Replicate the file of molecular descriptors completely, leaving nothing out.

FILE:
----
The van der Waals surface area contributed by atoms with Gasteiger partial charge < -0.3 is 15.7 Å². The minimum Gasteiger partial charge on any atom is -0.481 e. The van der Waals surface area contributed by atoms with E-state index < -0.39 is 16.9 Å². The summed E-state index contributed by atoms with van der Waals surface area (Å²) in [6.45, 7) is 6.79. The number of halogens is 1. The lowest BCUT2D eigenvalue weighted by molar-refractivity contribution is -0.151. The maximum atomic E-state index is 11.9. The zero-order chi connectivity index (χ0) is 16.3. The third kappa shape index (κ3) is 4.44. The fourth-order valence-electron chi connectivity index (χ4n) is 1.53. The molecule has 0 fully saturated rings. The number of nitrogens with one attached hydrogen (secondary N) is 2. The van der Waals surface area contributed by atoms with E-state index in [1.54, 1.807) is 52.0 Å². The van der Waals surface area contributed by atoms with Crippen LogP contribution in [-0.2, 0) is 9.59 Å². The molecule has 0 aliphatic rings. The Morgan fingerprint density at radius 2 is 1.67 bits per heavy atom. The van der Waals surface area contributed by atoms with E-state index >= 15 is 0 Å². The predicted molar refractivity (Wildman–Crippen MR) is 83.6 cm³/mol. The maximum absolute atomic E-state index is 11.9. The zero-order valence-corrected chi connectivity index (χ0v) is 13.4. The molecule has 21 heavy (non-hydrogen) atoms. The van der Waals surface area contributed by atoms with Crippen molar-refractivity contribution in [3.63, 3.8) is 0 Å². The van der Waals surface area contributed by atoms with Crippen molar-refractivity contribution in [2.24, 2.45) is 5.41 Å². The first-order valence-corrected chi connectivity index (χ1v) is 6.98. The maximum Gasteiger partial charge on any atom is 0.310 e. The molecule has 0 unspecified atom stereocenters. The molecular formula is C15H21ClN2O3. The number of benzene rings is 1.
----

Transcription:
The van der Waals surface area contributed by atoms with Gasteiger partial charge < -0.3 is 15.7 Å². The minimum Gasteiger partial charge on any atom is -0.481 e. The van der Waals surface area contributed by atoms with E-state index < -0.39 is 16.9 Å². The summed E-state index contributed by atoms with van der Waals surface area (Å²) in [6.45, 7) is 6.79. The number of halogens is 1. The lowest BCUT2D eigenvalue weighted by molar-refractivity contribution is -0.151. The maximum atomic E-state index is 11.9. The zero-order chi connectivity index (χ0) is 16.3. The third kappa shape index (κ3) is 4.44. The fourth-order valence-electron chi connectivity index (χ4n) is 1.53. The molecule has 0 fully saturated rings. The number of nitrogens with one attached hydrogen (secondary N) is 2. The van der Waals surface area contributed by atoms with E-state index in [1.54, 1.807) is 52.0 Å². The van der Waals surface area contributed by atoms with Crippen LogP contribution in [-0.2, 0) is 9.59 Å². The molecule has 0 aliphatic rings. The Morgan fingerprint density at radius 2 is 1.67 bits per heavy atom. The van der Waals surface area contributed by atoms with E-state index >= 15 is 0 Å². The predicted molar refractivity (Wildman–Crippen MR) is 83.6 cm³/mol. The maximum absolute atomic E-state index is 11.9. The zero-order valence-corrected chi connectivity index (χ0v) is 13.4. The molecule has 21 heavy (non-hydrogen) atoms. The van der Waals surface area contributed by atoms with Crippen molar-refractivity contribution in [3.63, 3.8) is 0 Å². The van der Waals surface area contributed by atoms with Crippen molar-refractivity contribution in [2.24, 2.45) is 5.41 Å². The first-order valence-corrected chi connectivity index (χ1v) is 6.98. The maximum Gasteiger partial charge on any atom is 0.310 e. The molecule has 0 unspecified atom stereocenters. The molecular formula is C15H21ClN2O3. The number of benzene rings is 1.